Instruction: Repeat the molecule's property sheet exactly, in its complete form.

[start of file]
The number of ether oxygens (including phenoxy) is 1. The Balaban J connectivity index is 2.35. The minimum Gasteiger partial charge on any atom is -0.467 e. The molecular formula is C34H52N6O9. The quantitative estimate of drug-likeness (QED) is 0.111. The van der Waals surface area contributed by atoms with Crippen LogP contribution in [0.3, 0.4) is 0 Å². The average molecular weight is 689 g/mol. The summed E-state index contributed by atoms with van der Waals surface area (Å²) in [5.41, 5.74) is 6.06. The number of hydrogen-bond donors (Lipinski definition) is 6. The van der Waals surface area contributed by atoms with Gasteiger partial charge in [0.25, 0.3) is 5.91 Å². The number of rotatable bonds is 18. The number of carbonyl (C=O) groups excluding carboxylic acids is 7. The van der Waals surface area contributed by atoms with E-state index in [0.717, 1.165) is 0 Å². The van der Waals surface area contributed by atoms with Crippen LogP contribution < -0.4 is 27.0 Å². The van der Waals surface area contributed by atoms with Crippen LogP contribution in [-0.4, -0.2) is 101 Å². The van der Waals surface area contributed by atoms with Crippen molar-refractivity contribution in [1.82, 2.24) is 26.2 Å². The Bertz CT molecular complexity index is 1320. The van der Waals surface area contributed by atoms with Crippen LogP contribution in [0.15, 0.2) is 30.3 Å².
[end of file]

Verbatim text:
The number of ether oxygens (including phenoxy) is 1. The Balaban J connectivity index is 2.35. The minimum Gasteiger partial charge on any atom is -0.467 e. The molecular formula is C34H52N6O9. The quantitative estimate of drug-likeness (QED) is 0.111. The van der Waals surface area contributed by atoms with Crippen LogP contribution in [0.3, 0.4) is 0 Å². The average molecular weight is 689 g/mol. The summed E-state index contributed by atoms with van der Waals surface area (Å²) in [5.41, 5.74) is 6.06. The number of hydrogen-bond donors (Lipinski definition) is 6. The van der Waals surface area contributed by atoms with Gasteiger partial charge in [0.25, 0.3) is 5.91 Å². The number of rotatable bonds is 18. The number of carbonyl (C=O) groups excluding carboxylic acids is 7. The van der Waals surface area contributed by atoms with E-state index in [0.717, 1.165) is 0 Å². The van der Waals surface area contributed by atoms with Crippen LogP contribution < -0.4 is 27.0 Å². The van der Waals surface area contributed by atoms with Crippen LogP contribution in [-0.4, -0.2) is 101 Å². The van der Waals surface area contributed by atoms with Crippen molar-refractivity contribution in [1.82, 2.24) is 26.2 Å². The Bertz CT molecular complexity index is 1320. The van der Waals surface area contributed by atoms with Crippen LogP contribution in [0.15, 0.2) is 30.3 Å².